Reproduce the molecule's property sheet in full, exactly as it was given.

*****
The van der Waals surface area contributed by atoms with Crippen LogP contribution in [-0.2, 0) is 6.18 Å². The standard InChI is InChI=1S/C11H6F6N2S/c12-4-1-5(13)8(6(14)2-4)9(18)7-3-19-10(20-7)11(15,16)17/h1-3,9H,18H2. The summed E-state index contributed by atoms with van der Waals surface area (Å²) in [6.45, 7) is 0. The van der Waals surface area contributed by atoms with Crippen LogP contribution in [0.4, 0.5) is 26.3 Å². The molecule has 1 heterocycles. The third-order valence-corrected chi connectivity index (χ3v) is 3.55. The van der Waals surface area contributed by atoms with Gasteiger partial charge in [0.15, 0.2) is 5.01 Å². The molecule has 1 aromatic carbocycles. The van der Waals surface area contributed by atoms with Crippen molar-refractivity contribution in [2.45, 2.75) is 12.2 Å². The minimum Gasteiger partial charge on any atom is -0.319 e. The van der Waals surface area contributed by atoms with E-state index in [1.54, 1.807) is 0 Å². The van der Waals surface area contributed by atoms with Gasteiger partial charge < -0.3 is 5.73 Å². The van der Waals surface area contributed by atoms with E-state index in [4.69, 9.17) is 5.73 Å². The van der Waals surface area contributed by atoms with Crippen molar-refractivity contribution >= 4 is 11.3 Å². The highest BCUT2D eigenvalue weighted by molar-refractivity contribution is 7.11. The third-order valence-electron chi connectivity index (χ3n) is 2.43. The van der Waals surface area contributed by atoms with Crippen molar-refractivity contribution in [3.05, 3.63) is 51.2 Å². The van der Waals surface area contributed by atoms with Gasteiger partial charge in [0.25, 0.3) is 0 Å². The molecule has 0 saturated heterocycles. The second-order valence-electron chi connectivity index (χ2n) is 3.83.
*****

The van der Waals surface area contributed by atoms with Crippen LogP contribution in [-0.2, 0) is 6.18 Å². The standard InChI is InChI=1S/C11H6F6N2S/c12-4-1-5(13)8(6(14)2-4)9(18)7-3-19-10(20-7)11(15,16)17/h1-3,9H,18H2. The summed E-state index contributed by atoms with van der Waals surface area (Å²) in [6.45, 7) is 0. The van der Waals surface area contributed by atoms with Crippen LogP contribution in [0.4, 0.5) is 26.3 Å². The molecule has 1 heterocycles. The third-order valence-corrected chi connectivity index (χ3v) is 3.55. The van der Waals surface area contributed by atoms with Gasteiger partial charge in [0.15, 0.2) is 5.01 Å². The molecule has 1 aromatic carbocycles. The van der Waals surface area contributed by atoms with Crippen molar-refractivity contribution in [2.45, 2.75) is 12.2 Å². The minimum Gasteiger partial charge on any atom is -0.319 e. The van der Waals surface area contributed by atoms with E-state index in [1.54, 1.807) is 0 Å². The van der Waals surface area contributed by atoms with Gasteiger partial charge < -0.3 is 5.73 Å². The van der Waals surface area contributed by atoms with E-state index in [4.69, 9.17) is 5.73 Å². The van der Waals surface area contributed by atoms with Crippen molar-refractivity contribution >= 4 is 11.3 Å². The highest BCUT2D eigenvalue weighted by molar-refractivity contribution is 7.11. The third-order valence-electron chi connectivity index (χ3n) is 2.43. The van der Waals surface area contributed by atoms with Crippen molar-refractivity contribution in [3.05, 3.63) is 51.2 Å². The van der Waals surface area contributed by atoms with Gasteiger partial charge in [0.25, 0.3) is 0 Å². The molecule has 0 saturated heterocycles. The second-order valence-electron chi connectivity index (χ2n) is 3.83.